Uncertainties remain about Eau Claire County’s 2020 budget because of COVID-19.
During the Eau Claire County COVID-19 task force meeting Wednesday afternoon, County Finance Director Norb Kirk discussed 2020 sales tax collections thus far. Through the first five months of 2020, total sales tax revenue stands at about $4.16 million, slightly behind the same time span last year, when the county received around $4.21 million in sales taxes.
Those nearly even numbers are largely due to January and February 2020 sales tax revenue being better than the first two months of 2019. When measuring March through May of the two years, the county is down about $392,000 in 2020. That is an average of about $131,000 per month since coronavirus hit in full force. Projected over 10 months, that would equal a shortage of about $1.31 million this year.
“Clearly we are seeing the impact of COVID on sales tax collection,” Kirk said. “It’s not as bad as we may think it may have been heading into this … Things are progressing better than we would have anticipated at this point.”
County Administrator Kathryn Schauf provided an update on potential funding from the Coronavirus Aid, Relief and Economic Security Act. She said the funding allocation is “still very ambiguous” and that the county is waiting on final answers from the state and federal governments.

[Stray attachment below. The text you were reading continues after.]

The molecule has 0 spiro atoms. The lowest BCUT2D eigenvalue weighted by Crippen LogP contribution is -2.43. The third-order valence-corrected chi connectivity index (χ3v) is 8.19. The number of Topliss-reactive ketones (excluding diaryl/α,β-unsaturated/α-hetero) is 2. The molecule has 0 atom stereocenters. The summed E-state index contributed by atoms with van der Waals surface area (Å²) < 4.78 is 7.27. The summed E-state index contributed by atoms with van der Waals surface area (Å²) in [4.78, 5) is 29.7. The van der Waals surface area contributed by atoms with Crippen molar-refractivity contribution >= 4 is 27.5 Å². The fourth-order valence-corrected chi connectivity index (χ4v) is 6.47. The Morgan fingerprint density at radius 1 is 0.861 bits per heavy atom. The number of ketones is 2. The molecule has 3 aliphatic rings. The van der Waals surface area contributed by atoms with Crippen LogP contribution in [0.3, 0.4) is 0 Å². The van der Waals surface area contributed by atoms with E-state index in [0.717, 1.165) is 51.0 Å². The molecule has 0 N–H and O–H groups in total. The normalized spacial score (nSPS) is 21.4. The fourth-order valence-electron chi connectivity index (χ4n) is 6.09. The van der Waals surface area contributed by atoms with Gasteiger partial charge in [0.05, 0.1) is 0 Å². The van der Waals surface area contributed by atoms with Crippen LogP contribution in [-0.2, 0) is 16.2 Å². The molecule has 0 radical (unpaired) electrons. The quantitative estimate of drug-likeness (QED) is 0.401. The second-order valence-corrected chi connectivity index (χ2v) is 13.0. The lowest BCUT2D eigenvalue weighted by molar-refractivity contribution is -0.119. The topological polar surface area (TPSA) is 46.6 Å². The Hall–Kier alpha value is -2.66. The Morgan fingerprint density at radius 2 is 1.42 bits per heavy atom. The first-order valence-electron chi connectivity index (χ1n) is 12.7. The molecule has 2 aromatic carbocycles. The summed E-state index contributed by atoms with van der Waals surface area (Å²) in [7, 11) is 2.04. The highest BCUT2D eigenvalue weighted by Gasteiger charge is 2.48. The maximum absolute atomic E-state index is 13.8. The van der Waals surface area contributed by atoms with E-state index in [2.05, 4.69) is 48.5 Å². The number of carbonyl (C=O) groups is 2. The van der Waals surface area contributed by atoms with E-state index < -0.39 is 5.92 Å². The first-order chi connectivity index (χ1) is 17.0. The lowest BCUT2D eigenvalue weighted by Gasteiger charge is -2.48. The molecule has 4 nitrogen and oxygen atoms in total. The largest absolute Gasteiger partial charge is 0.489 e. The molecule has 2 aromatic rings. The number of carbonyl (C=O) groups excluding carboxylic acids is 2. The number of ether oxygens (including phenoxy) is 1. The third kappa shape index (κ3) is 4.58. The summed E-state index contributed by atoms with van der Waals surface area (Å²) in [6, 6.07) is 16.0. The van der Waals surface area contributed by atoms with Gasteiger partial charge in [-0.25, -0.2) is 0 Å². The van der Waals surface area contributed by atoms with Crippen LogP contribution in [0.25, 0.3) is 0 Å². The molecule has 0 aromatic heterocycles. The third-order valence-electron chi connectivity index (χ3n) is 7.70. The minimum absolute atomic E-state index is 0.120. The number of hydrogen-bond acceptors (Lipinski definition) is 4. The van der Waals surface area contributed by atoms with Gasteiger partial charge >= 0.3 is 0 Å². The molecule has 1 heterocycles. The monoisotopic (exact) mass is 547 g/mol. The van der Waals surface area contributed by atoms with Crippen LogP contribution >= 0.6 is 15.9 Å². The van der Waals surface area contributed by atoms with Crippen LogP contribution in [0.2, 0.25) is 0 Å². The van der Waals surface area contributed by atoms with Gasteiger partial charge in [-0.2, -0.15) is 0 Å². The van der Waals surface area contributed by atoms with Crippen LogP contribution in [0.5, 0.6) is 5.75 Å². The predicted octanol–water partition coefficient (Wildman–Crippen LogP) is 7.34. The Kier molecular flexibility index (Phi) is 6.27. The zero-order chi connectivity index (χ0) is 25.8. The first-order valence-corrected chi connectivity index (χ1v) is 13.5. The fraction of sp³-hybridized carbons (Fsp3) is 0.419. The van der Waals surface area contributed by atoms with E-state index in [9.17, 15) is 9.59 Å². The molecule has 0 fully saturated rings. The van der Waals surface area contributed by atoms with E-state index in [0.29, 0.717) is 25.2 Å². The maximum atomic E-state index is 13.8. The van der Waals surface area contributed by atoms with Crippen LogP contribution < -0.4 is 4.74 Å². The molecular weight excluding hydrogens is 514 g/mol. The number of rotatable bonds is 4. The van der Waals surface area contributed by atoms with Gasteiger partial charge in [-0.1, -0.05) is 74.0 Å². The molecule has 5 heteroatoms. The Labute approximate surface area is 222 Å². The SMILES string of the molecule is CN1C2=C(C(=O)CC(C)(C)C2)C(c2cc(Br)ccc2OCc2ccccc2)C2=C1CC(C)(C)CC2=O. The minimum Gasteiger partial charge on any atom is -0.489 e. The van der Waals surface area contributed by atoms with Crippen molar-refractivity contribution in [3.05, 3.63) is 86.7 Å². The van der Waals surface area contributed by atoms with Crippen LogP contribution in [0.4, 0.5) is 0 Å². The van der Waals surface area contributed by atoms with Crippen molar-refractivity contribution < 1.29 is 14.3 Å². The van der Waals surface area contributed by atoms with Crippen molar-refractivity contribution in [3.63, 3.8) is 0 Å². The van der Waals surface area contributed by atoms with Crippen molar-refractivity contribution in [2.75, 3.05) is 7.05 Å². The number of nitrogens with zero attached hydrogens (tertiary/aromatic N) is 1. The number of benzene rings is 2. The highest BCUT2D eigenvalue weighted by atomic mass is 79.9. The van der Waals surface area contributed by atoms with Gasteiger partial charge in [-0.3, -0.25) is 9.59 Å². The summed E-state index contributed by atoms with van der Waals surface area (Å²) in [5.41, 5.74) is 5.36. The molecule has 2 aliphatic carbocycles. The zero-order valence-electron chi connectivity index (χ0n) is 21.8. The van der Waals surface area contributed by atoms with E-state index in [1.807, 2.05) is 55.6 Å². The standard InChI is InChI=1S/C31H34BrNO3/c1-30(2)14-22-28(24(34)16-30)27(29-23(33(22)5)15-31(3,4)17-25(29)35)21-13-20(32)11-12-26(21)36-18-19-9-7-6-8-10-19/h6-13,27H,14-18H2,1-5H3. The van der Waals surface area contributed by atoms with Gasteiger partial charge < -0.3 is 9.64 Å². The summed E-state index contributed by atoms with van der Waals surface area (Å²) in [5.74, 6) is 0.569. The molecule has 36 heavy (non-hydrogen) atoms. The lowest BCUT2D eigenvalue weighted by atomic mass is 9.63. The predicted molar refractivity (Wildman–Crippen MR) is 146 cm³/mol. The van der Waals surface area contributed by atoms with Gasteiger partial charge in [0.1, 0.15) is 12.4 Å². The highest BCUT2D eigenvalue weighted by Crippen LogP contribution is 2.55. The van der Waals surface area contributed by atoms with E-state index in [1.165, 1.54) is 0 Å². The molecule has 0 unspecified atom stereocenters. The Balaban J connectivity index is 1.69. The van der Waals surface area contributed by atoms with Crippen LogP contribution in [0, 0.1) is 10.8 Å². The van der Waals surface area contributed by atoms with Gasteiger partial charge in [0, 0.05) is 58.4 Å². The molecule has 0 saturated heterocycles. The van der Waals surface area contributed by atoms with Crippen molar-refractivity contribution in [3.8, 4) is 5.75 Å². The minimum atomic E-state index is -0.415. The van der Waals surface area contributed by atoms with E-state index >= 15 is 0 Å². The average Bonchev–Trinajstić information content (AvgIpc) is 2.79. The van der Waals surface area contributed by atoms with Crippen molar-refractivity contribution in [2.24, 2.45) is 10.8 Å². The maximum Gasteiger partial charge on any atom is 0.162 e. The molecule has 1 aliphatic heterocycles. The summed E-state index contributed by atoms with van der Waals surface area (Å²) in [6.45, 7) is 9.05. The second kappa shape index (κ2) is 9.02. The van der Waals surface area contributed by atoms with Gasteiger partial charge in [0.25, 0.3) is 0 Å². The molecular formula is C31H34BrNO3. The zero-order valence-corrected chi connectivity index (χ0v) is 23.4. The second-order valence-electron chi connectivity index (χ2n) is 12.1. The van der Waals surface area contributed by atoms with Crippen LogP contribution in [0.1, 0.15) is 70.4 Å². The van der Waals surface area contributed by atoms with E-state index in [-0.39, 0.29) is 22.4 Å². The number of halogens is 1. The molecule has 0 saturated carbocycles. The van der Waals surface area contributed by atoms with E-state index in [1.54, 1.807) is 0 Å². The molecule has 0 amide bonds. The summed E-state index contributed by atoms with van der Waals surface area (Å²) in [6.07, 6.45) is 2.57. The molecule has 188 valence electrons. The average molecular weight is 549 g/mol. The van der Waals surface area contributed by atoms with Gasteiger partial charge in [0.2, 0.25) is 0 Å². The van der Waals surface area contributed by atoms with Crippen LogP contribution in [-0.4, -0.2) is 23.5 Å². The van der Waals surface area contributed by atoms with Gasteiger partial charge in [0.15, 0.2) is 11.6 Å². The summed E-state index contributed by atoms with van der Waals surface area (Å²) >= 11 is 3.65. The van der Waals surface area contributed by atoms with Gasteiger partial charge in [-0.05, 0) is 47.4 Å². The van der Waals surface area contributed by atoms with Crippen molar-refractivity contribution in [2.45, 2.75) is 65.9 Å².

The county is currently projecting to receive about $1.6 million in CARES Act funding, but the number might be less than that. The funding would mainly cover unbudgeted expenses this year.
Schauf said the county is also staying updated regarding schools reopening and how it would impact county employees, who may have children who are students or live with people who are teachers.
Unknowns regarding schools’ fall plans remain, and Schauf said the county wants to help employees “navigate this changing environment in such a way that it is beneficial from an operational standpoint … but also so our employees are not detrimentally affected.”
“Reopening schools has a lot to do with our success as a community as a whole,” Schauf said.
County Board Chair Nick Smiar requested adding an item to the County Board meeting agenda later this month for a report about filling vacant county positions, noting that the information could partially relieve employees’ worries about job security.
“I have a sense that many of our staff, in a sense, are walking on eggs, asking, ‘Am I next?’” Smiar said. “It’s a way to provide real information to them about what’s going on. I don’t know if it will allay all those anxieties, but I think it certainly would help.”
The next County Board meeting is scheduled for Aug. 18.